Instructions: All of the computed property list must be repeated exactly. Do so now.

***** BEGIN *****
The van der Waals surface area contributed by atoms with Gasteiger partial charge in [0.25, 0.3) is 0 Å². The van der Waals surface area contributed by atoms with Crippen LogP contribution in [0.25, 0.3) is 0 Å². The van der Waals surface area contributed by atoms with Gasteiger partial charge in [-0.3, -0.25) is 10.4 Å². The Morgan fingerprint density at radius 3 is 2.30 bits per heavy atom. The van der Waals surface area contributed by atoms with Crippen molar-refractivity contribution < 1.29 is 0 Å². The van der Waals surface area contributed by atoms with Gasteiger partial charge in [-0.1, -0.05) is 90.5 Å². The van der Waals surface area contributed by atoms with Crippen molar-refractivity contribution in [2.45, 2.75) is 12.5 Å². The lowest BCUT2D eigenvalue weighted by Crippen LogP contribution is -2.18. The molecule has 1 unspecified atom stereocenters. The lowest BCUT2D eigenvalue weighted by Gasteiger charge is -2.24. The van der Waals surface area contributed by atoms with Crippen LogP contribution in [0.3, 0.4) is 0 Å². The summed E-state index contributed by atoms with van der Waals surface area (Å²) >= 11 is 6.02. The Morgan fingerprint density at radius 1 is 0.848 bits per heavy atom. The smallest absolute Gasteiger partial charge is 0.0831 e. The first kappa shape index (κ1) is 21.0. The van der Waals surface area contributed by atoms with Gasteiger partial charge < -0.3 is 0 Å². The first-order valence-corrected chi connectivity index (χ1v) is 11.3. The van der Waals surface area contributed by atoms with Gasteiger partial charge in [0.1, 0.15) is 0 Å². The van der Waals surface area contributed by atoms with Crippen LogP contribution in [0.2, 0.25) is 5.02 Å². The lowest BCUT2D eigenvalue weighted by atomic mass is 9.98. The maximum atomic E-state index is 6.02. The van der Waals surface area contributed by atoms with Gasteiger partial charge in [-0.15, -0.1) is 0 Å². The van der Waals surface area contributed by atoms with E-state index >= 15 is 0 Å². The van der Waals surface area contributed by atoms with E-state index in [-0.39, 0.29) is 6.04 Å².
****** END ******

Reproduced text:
The van der Waals surface area contributed by atoms with Gasteiger partial charge in [0.25, 0.3) is 0 Å². The van der Waals surface area contributed by atoms with Crippen LogP contribution in [0.25, 0.3) is 0 Å². The van der Waals surface area contributed by atoms with Gasteiger partial charge in [-0.3, -0.25) is 10.4 Å². The Morgan fingerprint density at radius 3 is 2.30 bits per heavy atom. The van der Waals surface area contributed by atoms with Crippen molar-refractivity contribution < 1.29 is 0 Å². The van der Waals surface area contributed by atoms with Gasteiger partial charge in [-0.1, -0.05) is 90.5 Å². The van der Waals surface area contributed by atoms with Crippen molar-refractivity contribution in [2.45, 2.75) is 12.5 Å². The lowest BCUT2D eigenvalue weighted by Crippen LogP contribution is -2.18. The molecule has 1 unspecified atom stereocenters. The lowest BCUT2D eigenvalue weighted by Gasteiger charge is -2.24. The van der Waals surface area contributed by atoms with Crippen LogP contribution in [0.3, 0.4) is 0 Å². The summed E-state index contributed by atoms with van der Waals surface area (Å²) >= 11 is 6.02. The Morgan fingerprint density at radius 1 is 0.848 bits per heavy atom. The smallest absolute Gasteiger partial charge is 0.0831 e. The first kappa shape index (κ1) is 21.0. The van der Waals surface area contributed by atoms with Gasteiger partial charge < -0.3 is 0 Å². The first-order valence-corrected chi connectivity index (χ1v) is 11.3. The van der Waals surface area contributed by atoms with Gasteiger partial charge in [0.1, 0.15) is 0 Å². The van der Waals surface area contributed by atoms with Crippen LogP contribution in [0.2, 0.25) is 5.02 Å². The lowest BCUT2D eigenvalue weighted by atomic mass is 9.98. The maximum atomic E-state index is 6.02. The van der Waals surface area contributed by atoms with Gasteiger partial charge in [-0.15, -0.1) is 0 Å². The van der Waals surface area contributed by atoms with E-state index >= 15 is 0 Å². The van der Waals surface area contributed by atoms with E-state index in [-0.39, 0.29) is 6.04 Å².